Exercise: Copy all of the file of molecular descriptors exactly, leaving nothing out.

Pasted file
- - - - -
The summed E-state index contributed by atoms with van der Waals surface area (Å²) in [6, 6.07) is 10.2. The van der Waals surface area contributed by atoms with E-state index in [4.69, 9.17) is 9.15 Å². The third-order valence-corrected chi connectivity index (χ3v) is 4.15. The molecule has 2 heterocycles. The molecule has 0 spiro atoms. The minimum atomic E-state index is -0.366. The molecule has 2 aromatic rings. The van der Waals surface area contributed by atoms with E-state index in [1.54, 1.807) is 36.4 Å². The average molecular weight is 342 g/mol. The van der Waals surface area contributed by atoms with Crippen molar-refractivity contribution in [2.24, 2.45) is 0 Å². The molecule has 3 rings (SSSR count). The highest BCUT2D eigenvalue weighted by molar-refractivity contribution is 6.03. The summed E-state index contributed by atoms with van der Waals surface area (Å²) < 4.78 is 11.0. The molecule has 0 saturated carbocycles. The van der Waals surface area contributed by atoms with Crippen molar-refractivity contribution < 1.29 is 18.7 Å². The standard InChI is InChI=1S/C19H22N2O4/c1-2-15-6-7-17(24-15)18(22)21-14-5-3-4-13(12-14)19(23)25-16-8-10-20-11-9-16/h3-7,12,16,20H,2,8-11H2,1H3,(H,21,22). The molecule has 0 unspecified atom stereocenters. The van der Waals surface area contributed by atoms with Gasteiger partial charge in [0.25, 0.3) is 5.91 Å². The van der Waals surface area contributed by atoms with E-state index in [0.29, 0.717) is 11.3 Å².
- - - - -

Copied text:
The summed E-state index contributed by atoms with van der Waals surface area (Å²) in [6, 6.07) is 10.2. The van der Waals surface area contributed by atoms with E-state index in [4.69, 9.17) is 9.15 Å². The third-order valence-corrected chi connectivity index (χ3v) is 4.15. The molecule has 2 heterocycles. The molecule has 0 spiro atoms. The minimum atomic E-state index is -0.366. The molecule has 2 aromatic rings. The van der Waals surface area contributed by atoms with E-state index in [1.54, 1.807) is 36.4 Å². The average molecular weight is 342 g/mol. The van der Waals surface area contributed by atoms with Crippen molar-refractivity contribution in [2.24, 2.45) is 0 Å². The molecule has 3 rings (SSSR count). The highest BCUT2D eigenvalue weighted by molar-refractivity contribution is 6.03. The summed E-state index contributed by atoms with van der Waals surface area (Å²) < 4.78 is 11.0. The molecule has 0 saturated carbocycles. The van der Waals surface area contributed by atoms with Crippen molar-refractivity contribution < 1.29 is 18.7 Å². The standard InChI is InChI=1S/C19H22N2O4/c1-2-15-6-7-17(24-15)18(22)21-14-5-3-4-13(12-14)19(23)25-16-8-10-20-11-9-16/h3-7,12,16,20H,2,8-11H2,1H3,(H,21,22). The molecule has 0 unspecified atom stereocenters. The van der Waals surface area contributed by atoms with Gasteiger partial charge in [0.25, 0.3) is 5.91 Å². The van der Waals surface area contributed by atoms with E-state index in [0.29, 0.717) is 11.3 Å².